Pic is from a recent MCOLES approved training I conducted with a group of officers from police departments throughout West Michigan.
The other day I was having a conversation with another instructor regarding his disappointment with his students performance at their pre-test. He was beating himself up feeling that he had somehow short changed his students. He felt that their poor performance was his fault. He thought that maybe he wasn't going hard enough on them or maybe he did something that didn't motivate them to perform better. Now, I know this instructor well enough to have a good idea how much he is dedicated to his students success. Now don't get me wrong I have had my fair share of instructors that either didn't care, were inept or were just plain horrible teachers. Let me tell you this instructor is none of these. I have a good idea that he is a great instructor and bends over backwards to try to give each of his students access to as much information and insight as he can, yet he still gets frustrated with how little some of the students seem to care. He truly wants the best for them and is willing to sacrifice much to give them what he feels they need. So what's the problem? Why does he feel so frustrated?
Like this sincere instructor, I too have felt this way and sometimes still do. I must sometimes be reminded that we are all responsible for our own training. Most of the people that I train are there because they want to be, not because they HAVE to be. They can leave whenever they want. They can choose to take training as seriously as they want. They can practice on their own as much as they think they need. It is my job to create an environment that is conducive for learning. To share openly and honestly. To be as accessible as much as reasonably possible. To make the learning process as effective as I can. To communicate as clearly as I am able to. But despite all of this the student is still responsible for their own training. Ultimately when it boils down to it it's our own rear end that we are saving if the shit hits the fan in the field or on the street. As Royce Gracie once said about having a black belt, "Your belt protects about 2 inches of your ass, the rest of it is up to you." I couldn't agree more! It's difficult to be a life guard when you can't swim!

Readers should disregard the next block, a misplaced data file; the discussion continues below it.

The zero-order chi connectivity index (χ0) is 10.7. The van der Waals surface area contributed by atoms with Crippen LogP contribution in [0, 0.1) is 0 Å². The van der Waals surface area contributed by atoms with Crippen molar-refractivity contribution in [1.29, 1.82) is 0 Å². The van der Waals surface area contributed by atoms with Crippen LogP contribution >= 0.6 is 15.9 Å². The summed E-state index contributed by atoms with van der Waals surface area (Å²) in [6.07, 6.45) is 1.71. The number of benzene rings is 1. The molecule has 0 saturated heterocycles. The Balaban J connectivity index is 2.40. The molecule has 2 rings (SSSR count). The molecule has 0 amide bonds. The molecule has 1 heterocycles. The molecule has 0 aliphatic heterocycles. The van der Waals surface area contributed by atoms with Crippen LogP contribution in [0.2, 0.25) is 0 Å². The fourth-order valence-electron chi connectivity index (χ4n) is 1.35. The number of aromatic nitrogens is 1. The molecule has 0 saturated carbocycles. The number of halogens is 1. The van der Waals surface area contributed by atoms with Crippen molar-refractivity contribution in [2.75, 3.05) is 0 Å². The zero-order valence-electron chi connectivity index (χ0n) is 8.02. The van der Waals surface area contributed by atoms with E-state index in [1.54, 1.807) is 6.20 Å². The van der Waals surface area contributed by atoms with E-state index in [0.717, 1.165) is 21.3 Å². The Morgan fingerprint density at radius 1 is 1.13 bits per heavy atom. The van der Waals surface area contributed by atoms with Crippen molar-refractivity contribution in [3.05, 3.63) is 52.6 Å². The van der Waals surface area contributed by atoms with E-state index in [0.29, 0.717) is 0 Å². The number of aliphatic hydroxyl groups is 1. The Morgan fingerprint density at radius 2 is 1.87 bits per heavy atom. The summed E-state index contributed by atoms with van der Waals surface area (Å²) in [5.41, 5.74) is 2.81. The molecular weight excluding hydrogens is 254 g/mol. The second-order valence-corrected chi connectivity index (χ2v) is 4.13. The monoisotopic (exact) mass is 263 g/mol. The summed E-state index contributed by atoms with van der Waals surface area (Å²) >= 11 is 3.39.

This doesn't mean that I am not going to continue to strive to be the best instructor that I can. What it does mean is that I will not deny the other person their journey either, nor will I worry about it. It doesn't do me any good, heck, it doesn't do the student any good either. Granted, sometimes I loose sight of this and get frustrated like everyone else, I just try to refocus and put things back into perspective. I will always be there to help and go above and beyond for the people I train with, but ultimately it is still up to them to train, to work, to embrace, to adapt, to develop... to KEEP GOING! It always has been this way.
Recently I was taking a sociology class and I was having a difficult time. I didn't agree with the way that the instructor held us responsible for his inability to properly schedule his time. He fell behind in his curriculum which ended up with the class having a few major papers due at the same time as the mid-term exam. He was asking for too much. His teaching methods were abysmal. It wasn't fair. I thought that I should catch on to the material faster than I was. The reality was this; if I didn't step up on my own I would not get the grade that I wanted. I discussed this with the professor and he agreed that he should have scheduled his time differently, but ultimately the requirements were not going to change, so if I wanted to get the grade I was after, I would have to bust some butt and deal with it. So I burned the midnight oil and worked through things to get what I believed I deserved. I was responsible for my training even when... especially when the instructor was falling short. Now, I am not encouraging all of you instructors out there to fail at doing a good job teaching, rather I am challenging all of us students out there to be responsible for our own training especially when things become challenging.